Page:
Getting solar power to work for the low and moderate income families of the United States is probably some of the most challenging project finance work in the industry. And it should be done – not only because it’s the right thing to do in a civilized society, but because in a society where 43% of households are defined as low to moderate income and they represent 42% of solar potential, it is smart business.
Sunrun has made a 100 MW commitment to this market in California, to be deployed by 2028.
Sunrun’s plans mesh with state policy. The California Public Utilities Commission’s Multifamily Affordable Solar Housing (MASH) program to date has deployed 39 MW of solar power in affordable multi-family dwellings. The successor program, Solar on Multifamily Affordable Housing (SOMAH), has a 2030 goal of installing 300 MW of solar power. Sunrun’s commitment aims to satisfy one-third of SOMAH’s goal.
BREAKING: Sunrun to install 100 MW of #solar on affordable housing in #California, kickstarting a major expansion of Sunrun's low and moderate-income solar initiatives. Read the release at: https://t.co/VDhnEs915F#GCAS2018 #ClimateChange #StepUp2018 #RenewableEnergy #CleanEnergy pic.twitter.com/0ewDOXyCVP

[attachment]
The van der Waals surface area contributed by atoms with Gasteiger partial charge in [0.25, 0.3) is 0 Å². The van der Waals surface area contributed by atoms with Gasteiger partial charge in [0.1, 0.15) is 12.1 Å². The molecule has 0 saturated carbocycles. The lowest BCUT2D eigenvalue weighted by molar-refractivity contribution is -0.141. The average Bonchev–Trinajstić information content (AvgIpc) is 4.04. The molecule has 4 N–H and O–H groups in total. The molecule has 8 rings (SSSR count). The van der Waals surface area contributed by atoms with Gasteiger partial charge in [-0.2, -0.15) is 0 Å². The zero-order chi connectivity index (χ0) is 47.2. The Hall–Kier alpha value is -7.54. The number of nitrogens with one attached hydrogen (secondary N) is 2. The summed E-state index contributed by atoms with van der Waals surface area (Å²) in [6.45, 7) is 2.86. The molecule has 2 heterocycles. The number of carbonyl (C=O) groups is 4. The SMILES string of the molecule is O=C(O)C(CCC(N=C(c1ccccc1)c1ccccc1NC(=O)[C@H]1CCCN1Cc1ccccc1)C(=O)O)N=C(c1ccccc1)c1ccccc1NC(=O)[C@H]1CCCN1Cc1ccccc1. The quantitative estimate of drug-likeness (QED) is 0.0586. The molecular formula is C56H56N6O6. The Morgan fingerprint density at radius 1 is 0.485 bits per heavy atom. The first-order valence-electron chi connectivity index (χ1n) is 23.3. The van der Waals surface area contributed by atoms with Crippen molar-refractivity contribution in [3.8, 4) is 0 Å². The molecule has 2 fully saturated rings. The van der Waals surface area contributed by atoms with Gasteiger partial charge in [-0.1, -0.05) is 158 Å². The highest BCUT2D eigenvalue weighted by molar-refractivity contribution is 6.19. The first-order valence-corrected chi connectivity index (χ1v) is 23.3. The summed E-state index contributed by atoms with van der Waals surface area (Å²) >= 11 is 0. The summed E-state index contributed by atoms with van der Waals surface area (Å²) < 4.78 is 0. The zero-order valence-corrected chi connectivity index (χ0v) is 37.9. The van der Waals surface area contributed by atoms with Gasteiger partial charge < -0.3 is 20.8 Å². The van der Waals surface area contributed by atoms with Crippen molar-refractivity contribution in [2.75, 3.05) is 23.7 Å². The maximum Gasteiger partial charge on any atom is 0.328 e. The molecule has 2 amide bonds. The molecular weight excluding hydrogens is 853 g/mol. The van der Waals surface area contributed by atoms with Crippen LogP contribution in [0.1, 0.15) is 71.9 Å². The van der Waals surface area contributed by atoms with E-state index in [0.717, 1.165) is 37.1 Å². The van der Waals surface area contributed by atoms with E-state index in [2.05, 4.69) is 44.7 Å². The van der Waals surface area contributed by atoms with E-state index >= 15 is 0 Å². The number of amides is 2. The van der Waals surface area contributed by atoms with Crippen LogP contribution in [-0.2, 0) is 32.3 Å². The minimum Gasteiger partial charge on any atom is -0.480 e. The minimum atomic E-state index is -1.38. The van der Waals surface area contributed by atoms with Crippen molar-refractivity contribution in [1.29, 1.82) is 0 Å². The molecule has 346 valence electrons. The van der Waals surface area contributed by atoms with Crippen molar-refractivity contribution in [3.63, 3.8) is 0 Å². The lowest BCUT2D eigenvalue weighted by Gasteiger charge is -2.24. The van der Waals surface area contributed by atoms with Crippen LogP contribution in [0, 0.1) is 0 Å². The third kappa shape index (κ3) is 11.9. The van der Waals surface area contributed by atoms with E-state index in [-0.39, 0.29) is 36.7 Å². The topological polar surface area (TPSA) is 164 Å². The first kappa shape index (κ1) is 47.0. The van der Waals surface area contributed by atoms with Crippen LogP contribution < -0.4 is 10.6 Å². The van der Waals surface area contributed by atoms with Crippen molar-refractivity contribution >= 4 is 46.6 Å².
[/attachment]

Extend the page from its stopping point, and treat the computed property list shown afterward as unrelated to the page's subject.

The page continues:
— Sunrun Solar (@Sunrun) September 11, 2018
Sunrun notes that this 100 MW will directly benefit at least 50,000 families, an average of 2 kW per household. That system sizing lines up closely with the California solar power mandate system requirements, meaning its possible these systems will be built at time of new home construction. It was also noted that the installations will be done through building owners at no cost to renters.
Under the SOMAH program, affordable multi-family housing areas are defined as where 80% of tenants fall below 60% of the area median income.
The NREL report referenced in the opening paragraph, Rooftop Solar Technical Potential for Low-to-Moderate Income Households in the United States, suggests a generation potential of 1,000 terawatts per year from all residential rooftops in the United states. This would meet 75% of this segment’s electricity needs.
Note in the below map from the report the rooftop potential for this market in California.
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